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The Verdict On High-Definition Eyeglass Lenses

By Mir Kamin

This post is brought to you by our sponsor, VSP Vision Care and UNITY Lenses

When we last left off, I had just been fitted for my first pair of UNITY Digital Lenses. I had been assured throughout the process that this was going to be the best pair of glasses I’d ever had, but I was skeptical. How much of a difference could these lenses really make?

I received the call that my glasses were ready and dropped everything to go pick them up. (Hey, I said I was skeptical, but I was also intrigued.) Remember, thanks to my VSP Vision Care membership, these state-of-the-art lenses were free to me under my coverage and could be to you as well depending on the frames and specific lenses you choose. I definitely went into this with the mindset that all of these promises were too good to be true. Given that I had ordered sunglasses, and (obviously) tried them on inside the optical place, the first thing I noticed wasn’t how I saw with them (because it was mostly just dark inside), but that—despite having chosen a fairly large frame—my new specs weren’t any heavier than they’d been when I’d tried on the frame with the clear plastic lenses in them. I have a pretty strong prescription and am used to my lenses being substantial; these were noticeably lighter than my non-UNITY lenses.

Once I went outside into the sunlight and could see a little better, that’s when the biggest difference became apparent.

Unity Digital Lenses[image courtesy of]

The image above is intended to demonstrate the field of vision differences between regular and UNITY lenses; the idea is that there is necessarily some distortion outside of the center of the lens with traditional lenses, but thanks to the specific digital mapping UNITY utilizes to match both the wearer’s prescription and the size/shape of the frames, that distortion is all but eliminated. In reality, I doubt that most of us glasses-wearers consciously process that loss of clarity on the edges until we’re presented with an alternative.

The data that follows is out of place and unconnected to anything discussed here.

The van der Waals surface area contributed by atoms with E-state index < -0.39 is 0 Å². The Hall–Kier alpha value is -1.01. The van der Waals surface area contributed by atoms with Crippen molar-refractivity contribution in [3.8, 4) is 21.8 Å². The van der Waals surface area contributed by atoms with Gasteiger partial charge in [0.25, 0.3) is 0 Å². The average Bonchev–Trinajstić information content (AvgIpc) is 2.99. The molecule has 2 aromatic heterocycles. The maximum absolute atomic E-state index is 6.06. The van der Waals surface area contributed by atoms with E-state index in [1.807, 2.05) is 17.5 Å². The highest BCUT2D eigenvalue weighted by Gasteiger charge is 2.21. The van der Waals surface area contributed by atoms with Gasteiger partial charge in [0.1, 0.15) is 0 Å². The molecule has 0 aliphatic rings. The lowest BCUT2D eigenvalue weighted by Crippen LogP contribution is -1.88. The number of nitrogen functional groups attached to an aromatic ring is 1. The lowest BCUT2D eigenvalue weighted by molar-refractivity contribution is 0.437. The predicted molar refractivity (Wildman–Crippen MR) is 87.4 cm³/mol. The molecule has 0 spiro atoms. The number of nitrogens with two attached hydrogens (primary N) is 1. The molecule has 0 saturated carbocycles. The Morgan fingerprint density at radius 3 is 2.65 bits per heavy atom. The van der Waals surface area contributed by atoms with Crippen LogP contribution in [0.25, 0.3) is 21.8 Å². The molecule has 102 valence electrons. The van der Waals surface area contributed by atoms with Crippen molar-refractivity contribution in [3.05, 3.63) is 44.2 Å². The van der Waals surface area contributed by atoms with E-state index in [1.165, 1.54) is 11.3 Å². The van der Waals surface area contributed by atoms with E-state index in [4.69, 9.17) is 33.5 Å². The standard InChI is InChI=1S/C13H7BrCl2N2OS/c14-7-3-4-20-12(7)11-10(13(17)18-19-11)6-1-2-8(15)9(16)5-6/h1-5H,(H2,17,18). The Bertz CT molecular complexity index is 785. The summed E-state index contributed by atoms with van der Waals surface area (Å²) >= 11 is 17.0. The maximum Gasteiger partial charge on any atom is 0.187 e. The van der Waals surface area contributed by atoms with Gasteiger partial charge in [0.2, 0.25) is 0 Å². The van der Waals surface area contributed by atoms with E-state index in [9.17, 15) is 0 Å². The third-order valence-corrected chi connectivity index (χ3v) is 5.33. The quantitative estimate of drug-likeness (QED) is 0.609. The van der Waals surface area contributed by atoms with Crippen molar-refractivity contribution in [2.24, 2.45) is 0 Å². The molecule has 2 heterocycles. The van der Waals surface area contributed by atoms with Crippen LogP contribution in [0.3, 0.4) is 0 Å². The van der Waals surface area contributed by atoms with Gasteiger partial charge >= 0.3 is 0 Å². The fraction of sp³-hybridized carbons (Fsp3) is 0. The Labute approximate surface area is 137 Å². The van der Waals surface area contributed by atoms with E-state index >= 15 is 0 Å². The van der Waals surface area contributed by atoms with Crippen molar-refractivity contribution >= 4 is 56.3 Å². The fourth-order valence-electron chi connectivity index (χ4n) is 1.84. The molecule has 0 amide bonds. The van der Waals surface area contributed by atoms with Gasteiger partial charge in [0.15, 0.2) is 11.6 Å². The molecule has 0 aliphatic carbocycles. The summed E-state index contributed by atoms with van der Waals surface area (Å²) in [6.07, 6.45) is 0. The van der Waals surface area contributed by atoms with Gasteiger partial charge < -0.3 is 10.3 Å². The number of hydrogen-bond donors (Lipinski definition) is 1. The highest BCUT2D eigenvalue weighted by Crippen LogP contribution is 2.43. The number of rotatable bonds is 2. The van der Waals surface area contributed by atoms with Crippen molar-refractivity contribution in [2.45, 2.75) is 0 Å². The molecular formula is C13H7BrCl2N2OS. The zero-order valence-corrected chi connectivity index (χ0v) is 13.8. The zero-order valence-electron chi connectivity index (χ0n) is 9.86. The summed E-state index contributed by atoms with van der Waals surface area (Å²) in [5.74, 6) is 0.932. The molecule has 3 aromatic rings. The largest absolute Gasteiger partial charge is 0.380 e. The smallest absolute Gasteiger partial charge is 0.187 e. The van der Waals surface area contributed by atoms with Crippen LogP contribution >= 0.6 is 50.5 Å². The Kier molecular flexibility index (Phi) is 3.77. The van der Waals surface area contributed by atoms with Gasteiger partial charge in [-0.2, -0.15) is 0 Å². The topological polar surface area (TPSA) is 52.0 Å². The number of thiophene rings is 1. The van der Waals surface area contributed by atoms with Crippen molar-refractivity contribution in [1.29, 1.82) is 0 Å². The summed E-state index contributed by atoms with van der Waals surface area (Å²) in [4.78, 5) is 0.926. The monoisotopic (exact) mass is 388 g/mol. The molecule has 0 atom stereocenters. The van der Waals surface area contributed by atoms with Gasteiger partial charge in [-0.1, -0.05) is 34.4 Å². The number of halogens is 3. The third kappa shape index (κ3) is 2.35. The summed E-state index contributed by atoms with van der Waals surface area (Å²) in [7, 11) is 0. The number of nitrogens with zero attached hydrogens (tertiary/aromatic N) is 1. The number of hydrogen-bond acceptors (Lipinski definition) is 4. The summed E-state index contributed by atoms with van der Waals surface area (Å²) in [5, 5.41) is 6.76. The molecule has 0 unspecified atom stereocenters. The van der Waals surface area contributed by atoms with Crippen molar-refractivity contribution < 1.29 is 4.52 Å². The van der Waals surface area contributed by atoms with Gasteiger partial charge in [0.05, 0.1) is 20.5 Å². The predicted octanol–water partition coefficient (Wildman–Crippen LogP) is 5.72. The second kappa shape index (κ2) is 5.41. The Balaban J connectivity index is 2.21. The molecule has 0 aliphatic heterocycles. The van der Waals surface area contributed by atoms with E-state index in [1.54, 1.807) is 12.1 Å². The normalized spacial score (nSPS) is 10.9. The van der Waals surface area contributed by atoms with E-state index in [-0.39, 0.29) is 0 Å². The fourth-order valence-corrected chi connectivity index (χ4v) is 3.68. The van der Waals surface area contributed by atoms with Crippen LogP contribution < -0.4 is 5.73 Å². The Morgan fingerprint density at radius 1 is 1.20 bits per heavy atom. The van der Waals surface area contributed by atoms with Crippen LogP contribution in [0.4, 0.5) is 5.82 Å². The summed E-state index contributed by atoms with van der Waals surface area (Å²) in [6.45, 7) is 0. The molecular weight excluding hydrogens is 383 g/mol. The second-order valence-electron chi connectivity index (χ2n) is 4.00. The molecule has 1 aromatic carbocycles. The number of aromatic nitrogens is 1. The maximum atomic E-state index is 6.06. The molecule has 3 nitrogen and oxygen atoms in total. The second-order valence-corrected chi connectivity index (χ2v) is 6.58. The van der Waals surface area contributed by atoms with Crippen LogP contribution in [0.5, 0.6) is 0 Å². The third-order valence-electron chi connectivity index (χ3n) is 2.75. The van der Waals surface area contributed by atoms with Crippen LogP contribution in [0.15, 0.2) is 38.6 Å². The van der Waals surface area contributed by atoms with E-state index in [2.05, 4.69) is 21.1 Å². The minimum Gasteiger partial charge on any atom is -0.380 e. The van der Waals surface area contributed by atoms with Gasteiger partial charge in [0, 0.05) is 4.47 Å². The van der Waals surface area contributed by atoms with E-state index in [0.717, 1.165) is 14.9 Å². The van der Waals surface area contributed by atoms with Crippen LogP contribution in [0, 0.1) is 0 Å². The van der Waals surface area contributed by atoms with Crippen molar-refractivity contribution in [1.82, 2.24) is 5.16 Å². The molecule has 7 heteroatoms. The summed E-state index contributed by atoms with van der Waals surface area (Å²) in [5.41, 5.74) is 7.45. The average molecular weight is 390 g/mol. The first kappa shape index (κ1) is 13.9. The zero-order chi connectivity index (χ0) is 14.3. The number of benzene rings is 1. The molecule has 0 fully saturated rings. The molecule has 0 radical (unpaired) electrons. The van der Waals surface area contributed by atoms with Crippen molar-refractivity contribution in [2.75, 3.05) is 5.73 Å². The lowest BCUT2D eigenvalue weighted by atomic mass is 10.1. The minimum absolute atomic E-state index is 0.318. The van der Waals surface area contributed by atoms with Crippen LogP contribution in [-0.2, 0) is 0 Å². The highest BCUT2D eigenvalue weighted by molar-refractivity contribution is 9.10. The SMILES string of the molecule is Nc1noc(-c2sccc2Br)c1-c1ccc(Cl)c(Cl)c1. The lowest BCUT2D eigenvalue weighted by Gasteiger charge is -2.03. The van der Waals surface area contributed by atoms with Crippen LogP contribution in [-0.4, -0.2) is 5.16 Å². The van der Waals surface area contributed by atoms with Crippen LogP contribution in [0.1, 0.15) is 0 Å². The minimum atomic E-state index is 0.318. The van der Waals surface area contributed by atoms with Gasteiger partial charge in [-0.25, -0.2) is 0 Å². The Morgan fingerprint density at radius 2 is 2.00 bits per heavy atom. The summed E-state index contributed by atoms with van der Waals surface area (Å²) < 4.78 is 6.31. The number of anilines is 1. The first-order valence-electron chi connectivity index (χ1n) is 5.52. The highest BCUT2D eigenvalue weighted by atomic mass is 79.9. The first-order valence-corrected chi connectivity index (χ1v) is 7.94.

So here’s the best way I can explain it, having now worn my new specs for several weeks: Putting on my new UNITY Digital Lenses was like going from glasses to contacts. I always figured my vision was as good as it could be, corrected with glasses, until the first time I wore contact lenses. Contact lenses make my vision sharper than glasses with traditional lenses, and I never really thought about why, but I suppose it’s due to the elimination of that whole distortion issue because the corrective lens is directly on your pupil and you’re always seeing right through the center of it. I love the way I see with contacts, but I have sensitive eyes and have never had success with wearing them regularly. (I wear dailies every now and then for just a few hours at a time.) With my new glasses, my vision was perfect. Everything was sharp and clear and made me wonder how I ever thought my old sunglasses were sufficient.